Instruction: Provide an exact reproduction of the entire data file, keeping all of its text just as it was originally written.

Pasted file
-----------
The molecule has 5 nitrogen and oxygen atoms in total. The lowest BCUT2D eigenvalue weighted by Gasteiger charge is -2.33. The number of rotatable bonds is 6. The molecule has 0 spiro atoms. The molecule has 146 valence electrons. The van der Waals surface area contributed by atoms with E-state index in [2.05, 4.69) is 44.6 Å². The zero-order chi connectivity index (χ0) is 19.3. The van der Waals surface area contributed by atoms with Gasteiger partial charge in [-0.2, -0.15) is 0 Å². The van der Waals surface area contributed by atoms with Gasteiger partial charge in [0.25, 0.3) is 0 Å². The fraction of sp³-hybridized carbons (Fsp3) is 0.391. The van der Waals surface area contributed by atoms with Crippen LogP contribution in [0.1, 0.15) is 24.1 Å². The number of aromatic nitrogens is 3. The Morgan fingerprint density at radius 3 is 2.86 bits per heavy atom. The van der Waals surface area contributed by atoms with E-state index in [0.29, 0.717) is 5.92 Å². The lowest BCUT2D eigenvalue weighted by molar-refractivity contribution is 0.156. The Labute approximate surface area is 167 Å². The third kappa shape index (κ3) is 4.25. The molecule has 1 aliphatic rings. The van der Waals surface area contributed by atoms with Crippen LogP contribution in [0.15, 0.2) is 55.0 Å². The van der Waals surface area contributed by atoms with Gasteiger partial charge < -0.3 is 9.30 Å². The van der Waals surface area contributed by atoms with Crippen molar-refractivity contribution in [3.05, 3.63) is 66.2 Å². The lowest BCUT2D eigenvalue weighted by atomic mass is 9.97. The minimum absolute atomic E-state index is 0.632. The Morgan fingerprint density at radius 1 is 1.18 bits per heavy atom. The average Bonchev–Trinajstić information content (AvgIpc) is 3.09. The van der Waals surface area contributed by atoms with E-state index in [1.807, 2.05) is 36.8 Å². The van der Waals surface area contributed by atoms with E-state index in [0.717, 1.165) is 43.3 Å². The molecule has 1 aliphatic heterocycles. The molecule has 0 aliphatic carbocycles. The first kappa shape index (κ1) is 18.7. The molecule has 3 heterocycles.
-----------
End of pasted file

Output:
The molecule has 5 nitrogen and oxygen atoms in total. The lowest BCUT2D eigenvalue weighted by Gasteiger charge is -2.33. The number of rotatable bonds is 6. The molecule has 0 spiro atoms. The molecule has 146 valence electrons. The van der Waals surface area contributed by atoms with E-state index in [2.05, 4.69) is 44.6 Å². The zero-order chi connectivity index (χ0) is 19.3. The van der Waals surface area contributed by atoms with Gasteiger partial charge in [-0.2, -0.15) is 0 Å². The van der Waals surface area contributed by atoms with Gasteiger partial charge in [0.25, 0.3) is 0 Å². The fraction of sp³-hybridized carbons (Fsp3) is 0.391. The van der Waals surface area contributed by atoms with Crippen LogP contribution in [0.1, 0.15) is 24.1 Å². The number of aromatic nitrogens is 3. The Morgan fingerprint density at radius 3 is 2.86 bits per heavy atom. The van der Waals surface area contributed by atoms with E-state index in [0.29, 0.717) is 5.92 Å². The lowest BCUT2D eigenvalue weighted by molar-refractivity contribution is 0.156. The Labute approximate surface area is 167 Å². The third kappa shape index (κ3) is 4.25. The molecule has 1 aliphatic rings. The van der Waals surface area contributed by atoms with Crippen LogP contribution in [0.15, 0.2) is 55.0 Å². The van der Waals surface area contributed by atoms with Gasteiger partial charge < -0.3 is 9.30 Å². The van der Waals surface area contributed by atoms with Crippen molar-refractivity contribution in [3.05, 3.63) is 66.2 Å². The lowest BCUT2D eigenvalue weighted by atomic mass is 9.97. The minimum absolute atomic E-state index is 0.632. The Morgan fingerprint density at radius 1 is 1.18 bits per heavy atom. The average Bonchev–Trinajstić information content (AvgIpc) is 3.09. The van der Waals surface area contributed by atoms with E-state index in [1.807, 2.05) is 36.8 Å². The van der Waals surface area contributed by atoms with E-state index in [0.717, 1.165) is 43.3 Å². The molecule has 1 aliphatic heterocycles. The molecule has 0 aliphatic carbocycles. The first kappa shape index (κ1) is 18.7. The molecule has 3 heterocycles.